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The U.S. Department of Defense has released its vision of the world, the Quadrennial Defense Review (QDR). The four-year review of U.S. military strategy provides the Pentagon’s assessment of global trends and its responses to them. The QDR receives a lot of attention, but it is important to remember that this is a defense planning document. Its logic and conclusions reflect the institution that created it, and that institution is only one part of the U.S. foreign-policy-making mechanism.

As expected, the new QDR highlights the war on terror. This “long war” will require the acquisition and development of special forces to wage unconventional warfare against “dispersed global terrorist networks that exploit Islam to advance radical political aims.” These groups aim to acquire weapons of mass destruction to unleash against the United States and its friends and allies around the world.

Combating this menace will require concerted action around the world, even “in countries with which the U.S. is not at war.” Significantly, the QDR notes that “this struggle cannot be won by military force alone or even principally.”

In this effort, as in others, the U.S. cannot succeed on its own. The QDR highlights — and repeatedly affirms — the need to work with allies, partners and other concerned nations, from antiterrorist operations to humanitarian interventions. Indeed, the first “operational lesson learned” that the QDR identifies is “the critical importance of being organized to work with and through others.” Broad cooperation is essential to victory in the war against terror. This belated recognition of U.S. status and power is long overdue.

Equally important is flexibility. The nature of this new threat diminishes the utility of many traditional war-fighting components. Now, resources have to be agile and mobile, capable of being deployed anywhere in the world at a moment’s notice. In addition to requiring a different type of military hardware, this type of combat demands a different kind of software — the soldiers — that can function in diverse environments.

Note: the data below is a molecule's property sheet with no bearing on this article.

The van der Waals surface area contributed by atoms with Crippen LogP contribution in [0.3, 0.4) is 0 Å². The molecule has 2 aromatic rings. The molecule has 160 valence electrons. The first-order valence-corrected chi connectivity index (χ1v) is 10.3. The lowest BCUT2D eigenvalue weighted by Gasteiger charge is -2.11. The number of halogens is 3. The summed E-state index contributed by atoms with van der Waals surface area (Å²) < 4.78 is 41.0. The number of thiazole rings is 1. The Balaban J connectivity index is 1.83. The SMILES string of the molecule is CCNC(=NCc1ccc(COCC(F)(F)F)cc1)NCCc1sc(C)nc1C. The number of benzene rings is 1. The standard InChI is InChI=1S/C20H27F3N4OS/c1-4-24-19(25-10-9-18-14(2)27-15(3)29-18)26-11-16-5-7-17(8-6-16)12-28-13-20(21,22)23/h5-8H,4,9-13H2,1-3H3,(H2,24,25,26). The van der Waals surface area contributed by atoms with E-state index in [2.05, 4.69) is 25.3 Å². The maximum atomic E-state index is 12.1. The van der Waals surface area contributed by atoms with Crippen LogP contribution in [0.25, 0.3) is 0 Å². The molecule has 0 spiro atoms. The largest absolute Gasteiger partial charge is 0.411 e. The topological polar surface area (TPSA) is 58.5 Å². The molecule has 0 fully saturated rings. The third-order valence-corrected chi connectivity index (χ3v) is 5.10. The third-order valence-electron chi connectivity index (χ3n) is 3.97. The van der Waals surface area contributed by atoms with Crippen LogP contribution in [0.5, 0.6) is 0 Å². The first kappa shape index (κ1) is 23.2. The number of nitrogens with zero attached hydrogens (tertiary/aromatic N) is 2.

Thus, the QDR highlights the need for language skills and cultural awareness among its officers and soldiers. Accurate and rapidly obtained intelligence is put at a premium.

A second focus of the QDR is “countries at strategic crossroads.” There are several major and emerging countries that have the ability to impact the security and national interests of the U.S. and its allies. Much depends on how their policies and outlooks evolve. The QDR argues that the U.S. should help shape those countries’ options in ways that foster cooperation and mutual security interests.

While the QDR explains that there are countries at such crossroads throughout the world, it notes that “India, Russia and China will be key factors in determining the international security environment of the 21st century.” India is emerging as “a great power and a key strategic partner,” and shared values lay the foundation for increasing cooperation.

Russia is a “country in transition,” which despite some concerns, does not pose the threat that existed during the Cold War. The U.S. welcomes the opportunity to work with Moscow, but sales of disruptive weapons technologies and its policies toward neighboring countries are worrisome.

China is identified as the country with the greatest potential to challenge the U.S. militarily. Echoing other U.S. officials, and the security establishments of other countries such as Japan, the QDR spotlights China’s military buildup, noting the accelerating military modernization effort and the uncertainty about Chinese intentions.

Those concerns are natural — especially for security planners — but they must be put into context. Discussion of China takes up less than one page in a 92-page document. Equally important, the QDR explains that U.S. policy “remains focused on encouraging China to play a constructive, peaceful role in the Asia-Pacific region and to serve as a partner in addressing common security challenges. U.S. policy seeks to encourage China to choose a path of peaceful economic growth and political liberalization.” This is by no means a policy of containment.

Even though the QDR makes good sense, its impact will be limited by a factor beyond the reach of security planners: budget politics in Congress. Several critics have noted that the document’s call for a new mind-set to match the evolving strategic environment remains unheeded: The Pentagon’s budget priorities are unchanged. There have been no big cuts in conventional weapons programs, nor personnel increases for an army that is stretched thin. The failure to transform spending will undermine the vision of the QDR. Budget politics may prove to be as formidable an opponent as al-Qaida.

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